Absorption of Carbohydrates
Starch in plants is broken down to glucose, lactose in milk is broken down to glucose and galactose, sucrose and similar double sugars are broken down to fructose and glucose. After carbohydrate digestion is complete, the simple sugars, glucose, fructose and galactose, are absorbed from the small intestines into the bloodstream.
The gray area on the left represents the small intestines. The blue shape represents glucose, the brown represents galactose and the purple represents fructose. The yellow rectangular shapes represent cells that line the small intestines. Complex carbohydrates, such as starch, are not absorbed into the bloodstream. Carbohydrates must be broken down to simple sugars before they can be transferred from the small intestines, through the intestinal cells, into the bloodstream, as shown above. All cells in the body can use glucose, which means once glucose is in the bloodstream, cells can pick up glucose and immediately use it for energy. Galactose and fructose must first go to the liver, where they are converted to glucose and sent back out into the bloodstream. This process occurs fairly quickly. Fiber, a complex carbohydrate, is not digested in the intestines and is not absorbed into the bloodstream. Fiber leaves the small intestines mostly intact before traveling to the colon, also known as the large intestines. Fiber is partially broken down by the microorganisms in the large intestines to short-chain fatty acids which are mainly used as full for the cells that line the large intestines.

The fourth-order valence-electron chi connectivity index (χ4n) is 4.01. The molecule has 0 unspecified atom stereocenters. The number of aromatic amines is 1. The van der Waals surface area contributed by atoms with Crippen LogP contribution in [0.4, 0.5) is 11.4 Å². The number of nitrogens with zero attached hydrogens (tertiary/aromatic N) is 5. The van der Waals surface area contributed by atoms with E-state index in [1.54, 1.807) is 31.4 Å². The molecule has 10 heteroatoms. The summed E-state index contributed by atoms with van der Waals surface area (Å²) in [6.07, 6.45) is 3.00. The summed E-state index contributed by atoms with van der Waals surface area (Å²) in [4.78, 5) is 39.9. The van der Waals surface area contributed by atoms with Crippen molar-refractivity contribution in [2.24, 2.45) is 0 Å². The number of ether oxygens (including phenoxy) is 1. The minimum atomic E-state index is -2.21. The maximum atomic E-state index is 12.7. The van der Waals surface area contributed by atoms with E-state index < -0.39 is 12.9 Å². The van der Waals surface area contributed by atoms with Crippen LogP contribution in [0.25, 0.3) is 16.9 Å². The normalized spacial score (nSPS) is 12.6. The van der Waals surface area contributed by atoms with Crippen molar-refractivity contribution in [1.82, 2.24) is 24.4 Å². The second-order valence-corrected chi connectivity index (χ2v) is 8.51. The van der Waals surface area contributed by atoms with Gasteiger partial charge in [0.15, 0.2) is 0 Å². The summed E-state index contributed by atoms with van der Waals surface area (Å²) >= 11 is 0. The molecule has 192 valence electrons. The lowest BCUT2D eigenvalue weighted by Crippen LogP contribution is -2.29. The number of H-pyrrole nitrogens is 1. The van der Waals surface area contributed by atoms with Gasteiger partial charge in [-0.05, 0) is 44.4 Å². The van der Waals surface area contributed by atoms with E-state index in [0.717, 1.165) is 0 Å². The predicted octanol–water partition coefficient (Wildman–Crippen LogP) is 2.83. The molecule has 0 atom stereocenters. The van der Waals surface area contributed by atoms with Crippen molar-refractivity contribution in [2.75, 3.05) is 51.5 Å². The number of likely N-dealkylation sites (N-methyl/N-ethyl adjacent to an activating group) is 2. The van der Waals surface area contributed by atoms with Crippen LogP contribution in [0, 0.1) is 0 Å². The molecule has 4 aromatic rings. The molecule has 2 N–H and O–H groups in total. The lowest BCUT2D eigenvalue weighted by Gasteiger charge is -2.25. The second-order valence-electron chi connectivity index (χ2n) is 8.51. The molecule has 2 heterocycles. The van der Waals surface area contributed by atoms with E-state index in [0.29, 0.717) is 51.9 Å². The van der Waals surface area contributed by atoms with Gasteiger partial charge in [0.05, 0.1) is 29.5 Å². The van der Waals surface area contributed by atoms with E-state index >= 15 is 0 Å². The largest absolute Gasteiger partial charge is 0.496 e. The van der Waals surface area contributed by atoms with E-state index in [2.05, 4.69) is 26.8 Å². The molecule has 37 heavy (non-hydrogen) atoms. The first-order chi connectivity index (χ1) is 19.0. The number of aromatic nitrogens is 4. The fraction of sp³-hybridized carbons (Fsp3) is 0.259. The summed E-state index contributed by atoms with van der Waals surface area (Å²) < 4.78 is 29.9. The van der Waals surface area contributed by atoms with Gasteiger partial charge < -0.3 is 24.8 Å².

- Brody, T. Regulation of Energy Metabolism. In: Nutritional Biochemistry. 2nd ed. San Diego, CA: Academic Press. 1999.
- Brody, T. Nutrients That Resist or Escape Digestion. In: Nutritional Biochemistry. 2nd ed. San Diego, CA: Academic Press. 1999.
- Carbohydrate absorption image created by Christine Dobrowolski, CC BY-NC-SA 2.0.
Last updated April 9, 2016